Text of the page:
Act Of Sedition - "LDCE" (MikeandTess edit) (4:30)
Don Ray - "Got To Have Nothing" (Might Mouse dub) (4:28)
The Blackbyrds - "Rock Creek Park" (Lego edit) (4:38)
Michael Jackson - "PYT" (Bully Boy Refix) (4:40)
Review: Another double dose of seven-inch action from the Art of Sedition crew, who once again offer up a quartet of floor-focused re-edits stretched across two dinky slabs of wax. Mighty Mouse's punchy instrumental dub of Don Ray's "Got To Have Nothing" also hits the spot. On the second disc, Lego Edit flexes his muscles with a locked in, house style take of the bass-heavy classic "Rock Creek Park", before Bully Boy does his best Reflex impression on what sounds like a ground-up stems revision of MJ classic "PYT".
Review: Mario Miranda aka Asterix Music hails from Carson, California and this is his debut, a banging little 7" by the name of Stud. Oh yes, super fitting, indeed! Out through Firehouse Sound Labs, the EP opens with the funky-ass boogie bass of "She'll Take U Down", a killer dance floor burner for the party vibes. On the B-side, "First Date" drops some heavy electro swings over sweet, seductive r&b vocals.
Good Good Lovin' (Hifi Sean & Yam Who? edit) (3:58)
Review: Recently, legendary American dance producer Arthur Baker discovered two tracks in his storage on 1/4" tape recorded in 1979. He asked Hifi Sean (aka Sean Dickson of The Soup Dragons) to rework them - who brought on board Riot Recordings boss Yam Who? and they quickly got to work resurrecting these soulful disco anthems. On the A side, we have the souled-up disco power of "Reachin'" featuring Minnie Gardner's powerful vocals, then get prepared to get down proper to the group vocals and epic brass section in the uplifting "Good Good Lovin'" (Hifi Sean & Yam Who? edit) all accompanied by Baker's immaculate production style.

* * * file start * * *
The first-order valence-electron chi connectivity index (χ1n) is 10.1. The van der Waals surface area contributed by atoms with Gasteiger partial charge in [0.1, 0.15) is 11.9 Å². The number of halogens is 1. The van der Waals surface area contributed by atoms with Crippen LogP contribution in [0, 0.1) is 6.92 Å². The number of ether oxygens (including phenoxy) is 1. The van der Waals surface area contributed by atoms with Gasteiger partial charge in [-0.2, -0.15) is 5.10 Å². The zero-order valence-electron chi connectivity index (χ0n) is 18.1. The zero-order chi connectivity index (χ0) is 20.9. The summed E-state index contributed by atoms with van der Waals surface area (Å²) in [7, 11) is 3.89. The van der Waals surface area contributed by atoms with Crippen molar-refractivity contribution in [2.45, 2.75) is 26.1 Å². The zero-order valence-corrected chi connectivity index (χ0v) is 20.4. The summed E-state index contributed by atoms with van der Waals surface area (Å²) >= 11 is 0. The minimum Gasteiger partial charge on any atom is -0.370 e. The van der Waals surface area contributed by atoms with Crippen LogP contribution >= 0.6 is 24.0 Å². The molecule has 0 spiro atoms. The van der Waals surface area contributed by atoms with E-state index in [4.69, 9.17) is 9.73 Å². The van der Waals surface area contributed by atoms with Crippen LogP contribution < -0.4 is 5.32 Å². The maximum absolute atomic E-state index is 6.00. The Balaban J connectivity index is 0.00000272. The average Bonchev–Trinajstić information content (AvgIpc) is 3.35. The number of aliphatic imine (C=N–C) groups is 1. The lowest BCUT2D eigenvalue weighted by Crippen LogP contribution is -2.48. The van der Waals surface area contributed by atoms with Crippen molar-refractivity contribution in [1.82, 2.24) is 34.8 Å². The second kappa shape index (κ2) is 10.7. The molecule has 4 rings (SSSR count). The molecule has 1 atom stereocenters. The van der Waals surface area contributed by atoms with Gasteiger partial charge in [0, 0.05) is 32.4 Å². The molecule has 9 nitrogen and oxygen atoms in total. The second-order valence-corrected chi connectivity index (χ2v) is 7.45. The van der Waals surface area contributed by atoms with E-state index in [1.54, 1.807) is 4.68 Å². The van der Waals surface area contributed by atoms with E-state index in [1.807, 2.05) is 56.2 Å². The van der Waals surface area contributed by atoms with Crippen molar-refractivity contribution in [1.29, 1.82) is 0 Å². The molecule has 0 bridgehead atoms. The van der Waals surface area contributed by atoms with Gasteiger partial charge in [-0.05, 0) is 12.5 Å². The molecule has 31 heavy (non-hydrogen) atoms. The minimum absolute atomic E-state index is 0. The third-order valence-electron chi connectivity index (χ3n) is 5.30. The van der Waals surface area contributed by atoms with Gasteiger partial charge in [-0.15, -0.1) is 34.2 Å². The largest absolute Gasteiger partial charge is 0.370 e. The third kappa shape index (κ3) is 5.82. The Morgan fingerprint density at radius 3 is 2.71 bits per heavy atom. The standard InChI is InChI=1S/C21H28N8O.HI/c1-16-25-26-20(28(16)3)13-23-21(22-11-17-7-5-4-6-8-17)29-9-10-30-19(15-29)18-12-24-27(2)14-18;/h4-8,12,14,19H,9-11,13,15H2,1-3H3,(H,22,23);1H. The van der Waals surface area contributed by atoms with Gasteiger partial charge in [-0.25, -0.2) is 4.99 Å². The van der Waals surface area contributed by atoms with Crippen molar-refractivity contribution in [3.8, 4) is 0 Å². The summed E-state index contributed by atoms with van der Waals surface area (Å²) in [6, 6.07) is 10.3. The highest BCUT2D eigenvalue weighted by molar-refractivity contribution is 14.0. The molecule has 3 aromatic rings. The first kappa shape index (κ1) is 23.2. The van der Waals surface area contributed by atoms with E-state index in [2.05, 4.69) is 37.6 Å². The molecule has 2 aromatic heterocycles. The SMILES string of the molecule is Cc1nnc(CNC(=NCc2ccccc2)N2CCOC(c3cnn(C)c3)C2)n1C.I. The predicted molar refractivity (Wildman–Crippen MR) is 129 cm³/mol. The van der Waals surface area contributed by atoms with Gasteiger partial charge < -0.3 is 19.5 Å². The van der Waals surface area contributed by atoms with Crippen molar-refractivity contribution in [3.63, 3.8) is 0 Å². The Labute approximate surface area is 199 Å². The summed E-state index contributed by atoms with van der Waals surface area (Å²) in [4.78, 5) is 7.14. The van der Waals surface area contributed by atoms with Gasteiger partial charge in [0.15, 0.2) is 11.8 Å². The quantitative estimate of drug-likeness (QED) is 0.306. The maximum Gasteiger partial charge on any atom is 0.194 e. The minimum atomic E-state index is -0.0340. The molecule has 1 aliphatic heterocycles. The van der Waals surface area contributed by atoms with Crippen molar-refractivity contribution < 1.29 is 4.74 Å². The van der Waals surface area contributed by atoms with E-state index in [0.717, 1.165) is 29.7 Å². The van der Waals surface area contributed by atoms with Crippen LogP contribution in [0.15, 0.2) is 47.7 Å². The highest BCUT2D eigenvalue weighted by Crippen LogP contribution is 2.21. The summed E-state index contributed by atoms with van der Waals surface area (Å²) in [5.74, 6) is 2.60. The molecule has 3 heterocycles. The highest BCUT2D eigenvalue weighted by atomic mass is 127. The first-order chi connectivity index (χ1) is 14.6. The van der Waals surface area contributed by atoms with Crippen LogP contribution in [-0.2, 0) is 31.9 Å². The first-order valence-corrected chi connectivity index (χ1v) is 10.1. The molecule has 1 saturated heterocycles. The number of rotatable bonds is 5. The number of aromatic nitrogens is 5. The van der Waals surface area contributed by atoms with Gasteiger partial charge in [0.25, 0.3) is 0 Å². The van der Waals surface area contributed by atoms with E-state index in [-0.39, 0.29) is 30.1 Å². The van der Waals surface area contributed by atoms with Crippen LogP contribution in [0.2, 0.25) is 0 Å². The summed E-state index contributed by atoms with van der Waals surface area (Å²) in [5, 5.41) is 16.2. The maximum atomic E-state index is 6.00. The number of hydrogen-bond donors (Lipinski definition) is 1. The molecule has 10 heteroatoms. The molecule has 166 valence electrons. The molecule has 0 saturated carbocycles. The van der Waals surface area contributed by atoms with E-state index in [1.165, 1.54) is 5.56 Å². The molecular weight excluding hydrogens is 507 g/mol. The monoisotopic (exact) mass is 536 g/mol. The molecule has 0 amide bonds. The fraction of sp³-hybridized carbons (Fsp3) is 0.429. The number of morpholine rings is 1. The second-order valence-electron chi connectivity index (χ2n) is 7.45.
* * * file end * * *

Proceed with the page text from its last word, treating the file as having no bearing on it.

Review: Surprisingly, Don Blackman originally wrote and recorded "Just Can't Stay Away" to play as the recorded message on his girlfriend's answering machine. He later included it - tweaked and turned into a mid-80s style boogie banger reminiscent of his work during that decade - on his second and final album, 2002's CD-only "Listen". Here it finally gets a vinyl release thanks to reissue specialists Melodies International. If you're a fan of boogie, electrofunk and synth-soul it should be an essential purchase, not least because it's every bit as good as more celebrated Blackman productions made earlier in his career. There are "Stereo" and "Mono" mixes to enjoy, with the former naturally offering a more refined and intoxicating listening experience.
Sweet Daddy Floyd - "I Just Can't Help Myself" (extended Break edit) (4:17)